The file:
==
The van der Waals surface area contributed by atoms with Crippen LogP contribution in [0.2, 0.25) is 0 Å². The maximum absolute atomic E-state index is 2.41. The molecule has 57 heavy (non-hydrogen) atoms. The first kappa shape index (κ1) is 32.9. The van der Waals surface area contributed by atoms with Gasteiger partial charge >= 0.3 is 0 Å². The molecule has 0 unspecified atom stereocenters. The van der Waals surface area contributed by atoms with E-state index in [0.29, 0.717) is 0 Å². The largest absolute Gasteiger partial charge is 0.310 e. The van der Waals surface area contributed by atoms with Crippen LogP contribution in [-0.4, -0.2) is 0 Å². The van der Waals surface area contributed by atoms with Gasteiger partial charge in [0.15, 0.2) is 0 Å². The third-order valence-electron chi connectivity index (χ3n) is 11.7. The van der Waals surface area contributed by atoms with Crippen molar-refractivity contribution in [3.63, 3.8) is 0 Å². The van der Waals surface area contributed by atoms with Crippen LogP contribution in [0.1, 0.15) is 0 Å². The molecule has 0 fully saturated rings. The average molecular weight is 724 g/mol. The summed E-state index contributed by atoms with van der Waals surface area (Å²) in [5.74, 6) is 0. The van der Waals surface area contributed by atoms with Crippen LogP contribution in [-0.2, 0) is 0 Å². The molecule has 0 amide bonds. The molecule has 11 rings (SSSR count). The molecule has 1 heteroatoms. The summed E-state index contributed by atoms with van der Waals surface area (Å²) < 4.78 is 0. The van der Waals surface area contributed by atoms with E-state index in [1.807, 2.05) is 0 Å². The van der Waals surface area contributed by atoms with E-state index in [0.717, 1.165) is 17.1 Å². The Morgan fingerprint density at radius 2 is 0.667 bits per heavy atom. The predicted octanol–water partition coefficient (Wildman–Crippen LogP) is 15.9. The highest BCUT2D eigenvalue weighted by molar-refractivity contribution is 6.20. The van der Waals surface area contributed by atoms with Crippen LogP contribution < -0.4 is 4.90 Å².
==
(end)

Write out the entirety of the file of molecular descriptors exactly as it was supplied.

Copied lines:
The van der Waals surface area contributed by atoms with Crippen LogP contribution in [0.2, 0.25) is 0 Å². The maximum absolute atomic E-state index is 2.41. The molecule has 57 heavy (non-hydrogen) atoms. The first kappa shape index (κ1) is 32.9. The van der Waals surface area contributed by atoms with Gasteiger partial charge >= 0.3 is 0 Å². The molecule has 0 unspecified atom stereocenters. The van der Waals surface area contributed by atoms with E-state index in [0.29, 0.717) is 0 Å². The largest absolute Gasteiger partial charge is 0.310 e. The van der Waals surface area contributed by atoms with Crippen LogP contribution in [-0.4, -0.2) is 0 Å². The van der Waals surface area contributed by atoms with Gasteiger partial charge in [0.15, 0.2) is 0 Å². The third-order valence-electron chi connectivity index (χ3n) is 11.7. The van der Waals surface area contributed by atoms with Crippen molar-refractivity contribution in [3.63, 3.8) is 0 Å². The van der Waals surface area contributed by atoms with Crippen LogP contribution in [0.1, 0.15) is 0 Å². The molecule has 0 fully saturated rings. The average molecular weight is 724 g/mol. The summed E-state index contributed by atoms with van der Waals surface area (Å²) in [5.74, 6) is 0. The van der Waals surface area contributed by atoms with Crippen LogP contribution in [-0.2, 0) is 0 Å². The molecule has 0 amide bonds. The molecule has 11 rings (SSSR count). The molecule has 1 heteroatoms. The summed E-state index contributed by atoms with van der Waals surface area (Å²) < 4.78 is 0. The van der Waals surface area contributed by atoms with E-state index in [1.807, 2.05) is 0 Å². The van der Waals surface area contributed by atoms with E-state index in [0.717, 1.165) is 17.1 Å². The Morgan fingerprint density at radius 2 is 0.667 bits per heavy atom. The predicted octanol–water partition coefficient (Wildman–Crippen LogP) is 15.9. The highest BCUT2D eigenvalue weighted by molar-refractivity contribution is 6.20. The van der Waals surface area contributed by atoms with Crippen LogP contribution < -0.4 is 4.90 Å².